You may remember back to a couple of weeks ago when we told you about Dontrelle Willis and his strange communication breakdown with the front office staff of the Baltimore Orioles in getting his release from their Triple A affiliate in Norfolk.

Basically, Willis signed on with the Orioles after getting released by the Philadelphia Phillies. They sent him to the Minor Leagues where he was used primarily as a reliever. The left handed pitcher didn’t really want to be used as a reliever, and so he spoke with the team’s front office and told him he’d rather seek employment elsewhere than pitch out of the bullpen.

He then left the team in Norfolk expecting to be released from his contract, only to find that he had been placed on the restricted list, making ineligible to sign on with another organization. He then proceeded to file a grievance against the Orioles for refusing his release.

Well, according to ESPN.com’s Jerry Crasnick, all has been forgiven, well, most at least. The pitcher has agreed to drop his grievance after the Orioles promised to allow him to start after he builds up enough arm strength at extended Spring Training. Obviously, the team had time to see Tommy Hunter, and then decided that nothing could be as bad as that.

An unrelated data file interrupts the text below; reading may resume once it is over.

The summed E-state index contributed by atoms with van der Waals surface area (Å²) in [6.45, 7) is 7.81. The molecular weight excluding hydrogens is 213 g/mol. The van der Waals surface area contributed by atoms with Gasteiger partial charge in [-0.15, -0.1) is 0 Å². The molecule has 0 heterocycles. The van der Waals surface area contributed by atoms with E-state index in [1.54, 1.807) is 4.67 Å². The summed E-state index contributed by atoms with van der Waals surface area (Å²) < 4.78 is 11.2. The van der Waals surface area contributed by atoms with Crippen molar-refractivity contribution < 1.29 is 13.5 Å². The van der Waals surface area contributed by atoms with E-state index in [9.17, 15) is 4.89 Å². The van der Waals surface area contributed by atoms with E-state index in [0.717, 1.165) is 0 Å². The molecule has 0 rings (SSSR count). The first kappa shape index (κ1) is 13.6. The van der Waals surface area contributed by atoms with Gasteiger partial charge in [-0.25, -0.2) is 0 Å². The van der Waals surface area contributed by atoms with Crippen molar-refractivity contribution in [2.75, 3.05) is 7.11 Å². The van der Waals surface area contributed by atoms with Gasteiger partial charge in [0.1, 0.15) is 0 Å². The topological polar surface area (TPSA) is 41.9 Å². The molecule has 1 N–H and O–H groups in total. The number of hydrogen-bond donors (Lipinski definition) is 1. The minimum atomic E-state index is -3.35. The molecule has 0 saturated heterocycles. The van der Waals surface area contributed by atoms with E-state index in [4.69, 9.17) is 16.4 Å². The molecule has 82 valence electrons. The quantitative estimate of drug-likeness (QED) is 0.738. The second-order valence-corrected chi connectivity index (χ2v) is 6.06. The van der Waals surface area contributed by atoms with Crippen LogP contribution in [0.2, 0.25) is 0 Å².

Matt Sosnick, Willis’ agent, calls it like it is, and maybe reveals a little bit as to what it’s like to deal with the Baltimore Orioles:

This is what we suggested to the Orioles in the first place. I have no idea why it became so acrimonious. Cooler heads finally prevailed.

The acrimony of which Sosnick speaks reared its ugly head prior to the grievance being filed and today’s settlement. It was heavily rumoured that Willis was talking to a team from Japan that had shown interest prior to realizing that he was still on the Orioles’ restricted list.

This leads us to the best quote I’ve ever read from an agent, and certainly the best thing said in baseball this season.

From Sosnick:

I have not been contacted by any Asian team about Dontrelle. But I know that [Orioles GM] Dan [Duquette] has closer ties to Korea than I do, so maybe he knows something that I don’t know.

Of course, what Sosnick was back handedly referring to is this:

During the off season, the Korean Baseball Association (KBA) placed a ban on Baltimore Orioles scouts, prohibiting them from attending any organized game in South Korea. The repercussions were the result of a kerfuffle that the Orioles caused when they convinced 17 year old left handed pitcher Kim Seong-Min to forego his final year of high school in his homeland to sign a $550,000 contract.

You see, the KBA doesn’t typically appreciate direct contact between Major League Baseball teams and high school players that haven’t completed their studies, and in response to the Orioles involvement, levied a punishment against the franchise.

Interpretation from all of this: general manager Dan Duquette isn’t all that easy to deal with.

You may also remember Sosnick as the subject of Crasnick’s book License To Deal.